The European Bank for Reconstruction and Development (EBRD) has downgraded this year’s growth in the Czech economy to 3.4 percent from the previously expected four percent. Next year, however, it expects growth to accelerate to 4.6 percent. This represents an improvement over the summer forecast, which expected next year’s economic growth of 3.8 percent. This follows from today’s EBRD report.
According to the EBRD, the Czech economy should benefit from strong domestic demand as well as improved prospects for the world economy. Last year, the Czech Republic’s gross domestic product (GDP) fell by 5.8 percent due to a pandemic. The Czechia was thus one of the economies most affected by the covidu-19 pandemic in Central Europe and the Baltics, the bank writes in its report.
The bank today improved its estimate of economic growth this year in all 37 countries in which the EBRD operates to 5.5 percent from the previously expected 4.2 percent. It now expects economic growth in Central Europe and the Baltics to reach 5.2 percent this year, compared to 4.8 percent in the summer.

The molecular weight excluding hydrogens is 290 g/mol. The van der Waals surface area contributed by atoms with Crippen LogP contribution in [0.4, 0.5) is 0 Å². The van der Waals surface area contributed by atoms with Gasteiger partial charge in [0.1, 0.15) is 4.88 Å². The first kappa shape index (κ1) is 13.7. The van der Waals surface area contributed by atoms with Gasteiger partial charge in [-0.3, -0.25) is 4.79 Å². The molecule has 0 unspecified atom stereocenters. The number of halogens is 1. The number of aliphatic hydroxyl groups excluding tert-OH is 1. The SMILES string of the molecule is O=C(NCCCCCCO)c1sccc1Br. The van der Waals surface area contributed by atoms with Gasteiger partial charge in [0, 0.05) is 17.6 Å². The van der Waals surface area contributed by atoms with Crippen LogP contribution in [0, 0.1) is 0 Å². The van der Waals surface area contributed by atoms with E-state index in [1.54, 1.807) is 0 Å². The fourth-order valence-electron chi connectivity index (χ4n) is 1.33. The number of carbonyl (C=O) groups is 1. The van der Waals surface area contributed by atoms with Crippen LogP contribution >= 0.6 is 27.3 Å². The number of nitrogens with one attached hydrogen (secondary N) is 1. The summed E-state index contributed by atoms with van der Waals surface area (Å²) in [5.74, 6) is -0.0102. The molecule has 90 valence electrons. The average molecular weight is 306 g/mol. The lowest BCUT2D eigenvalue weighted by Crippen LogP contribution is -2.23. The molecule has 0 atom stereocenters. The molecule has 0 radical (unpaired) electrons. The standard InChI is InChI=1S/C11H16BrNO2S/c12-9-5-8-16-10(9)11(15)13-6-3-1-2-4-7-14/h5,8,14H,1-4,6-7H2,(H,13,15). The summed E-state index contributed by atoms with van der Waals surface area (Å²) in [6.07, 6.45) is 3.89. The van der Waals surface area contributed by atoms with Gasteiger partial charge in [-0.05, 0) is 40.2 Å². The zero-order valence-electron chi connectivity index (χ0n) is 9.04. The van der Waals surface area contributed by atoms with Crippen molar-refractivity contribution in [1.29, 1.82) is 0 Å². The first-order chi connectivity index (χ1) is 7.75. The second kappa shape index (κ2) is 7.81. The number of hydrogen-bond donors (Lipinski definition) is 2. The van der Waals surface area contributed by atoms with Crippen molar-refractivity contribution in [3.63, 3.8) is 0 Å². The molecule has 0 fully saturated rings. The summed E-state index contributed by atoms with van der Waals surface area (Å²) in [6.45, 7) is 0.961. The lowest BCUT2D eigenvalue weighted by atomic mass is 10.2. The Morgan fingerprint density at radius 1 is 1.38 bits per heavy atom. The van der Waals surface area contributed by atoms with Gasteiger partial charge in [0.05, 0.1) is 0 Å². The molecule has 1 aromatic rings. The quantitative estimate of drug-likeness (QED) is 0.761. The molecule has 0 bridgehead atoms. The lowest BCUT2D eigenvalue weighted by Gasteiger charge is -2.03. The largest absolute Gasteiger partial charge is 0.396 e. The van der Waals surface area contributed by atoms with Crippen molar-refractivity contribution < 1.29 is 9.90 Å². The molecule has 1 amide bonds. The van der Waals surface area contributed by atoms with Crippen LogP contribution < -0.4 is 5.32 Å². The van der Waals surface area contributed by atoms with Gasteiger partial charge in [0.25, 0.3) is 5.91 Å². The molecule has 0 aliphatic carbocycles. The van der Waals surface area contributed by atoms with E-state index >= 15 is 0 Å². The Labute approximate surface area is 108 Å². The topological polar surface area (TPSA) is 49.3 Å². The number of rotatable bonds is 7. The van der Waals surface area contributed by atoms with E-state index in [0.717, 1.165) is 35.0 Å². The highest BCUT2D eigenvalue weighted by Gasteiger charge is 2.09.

“However, rising energy prices and a shortage of components, chips and raw materials are already affecting countries with a high share of production in GDP, especially the Czech Republic, Slovenia, Slovakia and Hungary,” the EBRD said. “These supply chain outages are likely to have a negative impact on the region’s export performance in the short term,” she added.
The EBRD operates in a number of European countries, but also in Central Asia and North Africa. In March this year, at the request of the Czech government, the bank decided to start investing in the Czech Republic again after a thirteen-year hiatus.